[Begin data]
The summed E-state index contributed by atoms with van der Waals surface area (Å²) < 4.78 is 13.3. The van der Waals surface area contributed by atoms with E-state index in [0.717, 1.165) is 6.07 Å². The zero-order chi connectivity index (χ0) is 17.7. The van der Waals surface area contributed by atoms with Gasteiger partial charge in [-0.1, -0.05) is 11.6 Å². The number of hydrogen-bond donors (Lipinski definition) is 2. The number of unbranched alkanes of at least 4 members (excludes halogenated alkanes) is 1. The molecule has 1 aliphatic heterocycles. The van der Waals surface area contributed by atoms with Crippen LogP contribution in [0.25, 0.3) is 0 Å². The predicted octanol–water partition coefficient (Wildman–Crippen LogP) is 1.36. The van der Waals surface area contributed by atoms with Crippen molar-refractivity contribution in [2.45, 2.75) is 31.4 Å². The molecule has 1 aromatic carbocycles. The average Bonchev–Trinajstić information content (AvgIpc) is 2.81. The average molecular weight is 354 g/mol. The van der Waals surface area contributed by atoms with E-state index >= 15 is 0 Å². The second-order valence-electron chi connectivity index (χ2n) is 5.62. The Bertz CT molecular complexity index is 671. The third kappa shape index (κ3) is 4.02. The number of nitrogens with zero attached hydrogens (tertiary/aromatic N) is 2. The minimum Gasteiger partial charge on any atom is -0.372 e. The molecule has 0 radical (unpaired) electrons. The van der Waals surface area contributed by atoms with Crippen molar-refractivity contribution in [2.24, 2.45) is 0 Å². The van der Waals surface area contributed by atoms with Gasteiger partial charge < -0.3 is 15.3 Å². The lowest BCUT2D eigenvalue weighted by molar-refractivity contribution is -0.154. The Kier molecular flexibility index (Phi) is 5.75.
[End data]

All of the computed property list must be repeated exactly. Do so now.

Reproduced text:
The summed E-state index contributed by atoms with van der Waals surface area (Å²) < 4.78 is 13.3. The van der Waals surface area contributed by atoms with E-state index in [0.717, 1.165) is 6.07 Å². The zero-order chi connectivity index (χ0) is 17.7. The van der Waals surface area contributed by atoms with Gasteiger partial charge in [-0.1, -0.05) is 11.6 Å². The number of hydrogen-bond donors (Lipinski definition) is 2. The number of unbranched alkanes of at least 4 members (excludes halogenated alkanes) is 1. The molecule has 1 aliphatic heterocycles. The van der Waals surface area contributed by atoms with Crippen LogP contribution in [0.25, 0.3) is 0 Å². The predicted octanol–water partition coefficient (Wildman–Crippen LogP) is 1.36. The van der Waals surface area contributed by atoms with Crippen molar-refractivity contribution in [2.45, 2.75) is 31.4 Å². The molecule has 1 aromatic carbocycles. The average Bonchev–Trinajstić information content (AvgIpc) is 2.81. The average molecular weight is 354 g/mol. The van der Waals surface area contributed by atoms with E-state index >= 15 is 0 Å². The second-order valence-electron chi connectivity index (χ2n) is 5.62. The Bertz CT molecular complexity index is 671. The third kappa shape index (κ3) is 4.02. The number of nitrogens with zero attached hydrogens (tertiary/aromatic N) is 2. The minimum Gasteiger partial charge on any atom is -0.372 e. The molecule has 0 radical (unpaired) electrons. The van der Waals surface area contributed by atoms with Crippen molar-refractivity contribution in [2.24, 2.45) is 0 Å². The van der Waals surface area contributed by atoms with Gasteiger partial charge < -0.3 is 15.3 Å². The lowest BCUT2D eigenvalue weighted by molar-refractivity contribution is -0.154. The Kier molecular flexibility index (Phi) is 5.75.